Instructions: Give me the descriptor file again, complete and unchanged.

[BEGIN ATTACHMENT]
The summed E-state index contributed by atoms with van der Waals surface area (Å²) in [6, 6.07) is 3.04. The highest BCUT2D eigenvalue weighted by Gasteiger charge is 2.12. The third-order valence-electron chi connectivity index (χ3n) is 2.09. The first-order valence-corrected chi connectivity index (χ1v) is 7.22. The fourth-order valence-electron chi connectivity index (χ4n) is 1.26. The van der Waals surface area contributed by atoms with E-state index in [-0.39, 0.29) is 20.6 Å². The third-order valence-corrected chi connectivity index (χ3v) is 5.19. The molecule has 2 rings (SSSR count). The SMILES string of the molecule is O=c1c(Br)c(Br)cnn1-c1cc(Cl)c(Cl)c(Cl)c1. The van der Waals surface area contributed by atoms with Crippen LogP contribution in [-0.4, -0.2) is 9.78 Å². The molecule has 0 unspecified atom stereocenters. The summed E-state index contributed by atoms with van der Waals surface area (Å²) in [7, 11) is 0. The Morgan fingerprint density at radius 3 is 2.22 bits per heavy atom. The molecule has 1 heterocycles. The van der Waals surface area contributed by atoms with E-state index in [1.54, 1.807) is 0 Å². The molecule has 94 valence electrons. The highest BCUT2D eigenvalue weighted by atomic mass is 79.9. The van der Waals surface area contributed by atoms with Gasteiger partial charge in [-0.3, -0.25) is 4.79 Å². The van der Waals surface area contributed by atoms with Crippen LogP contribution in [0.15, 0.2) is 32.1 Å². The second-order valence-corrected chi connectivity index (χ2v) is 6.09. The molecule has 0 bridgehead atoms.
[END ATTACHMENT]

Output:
The summed E-state index contributed by atoms with van der Waals surface area (Å²) in [6, 6.07) is 3.04. The highest BCUT2D eigenvalue weighted by Gasteiger charge is 2.12. The third-order valence-electron chi connectivity index (χ3n) is 2.09. The first-order valence-corrected chi connectivity index (χ1v) is 7.22. The fourth-order valence-electron chi connectivity index (χ4n) is 1.26. The van der Waals surface area contributed by atoms with E-state index in [-0.39, 0.29) is 20.6 Å². The third-order valence-corrected chi connectivity index (χ3v) is 5.19. The molecule has 2 rings (SSSR count). The SMILES string of the molecule is O=c1c(Br)c(Br)cnn1-c1cc(Cl)c(Cl)c(Cl)c1. The van der Waals surface area contributed by atoms with Crippen LogP contribution in [-0.4, -0.2) is 9.78 Å². The molecule has 0 unspecified atom stereocenters. The summed E-state index contributed by atoms with van der Waals surface area (Å²) in [7, 11) is 0. The Morgan fingerprint density at radius 3 is 2.22 bits per heavy atom. The molecule has 1 heterocycles. The van der Waals surface area contributed by atoms with E-state index in [1.54, 1.807) is 0 Å². The molecule has 94 valence electrons. The highest BCUT2D eigenvalue weighted by atomic mass is 79.9. The van der Waals surface area contributed by atoms with Gasteiger partial charge in [-0.3, -0.25) is 4.79 Å². The van der Waals surface area contributed by atoms with Crippen LogP contribution in [0.15, 0.2) is 32.1 Å². The second-order valence-corrected chi connectivity index (χ2v) is 6.09. The molecule has 0 bridgehead atoms.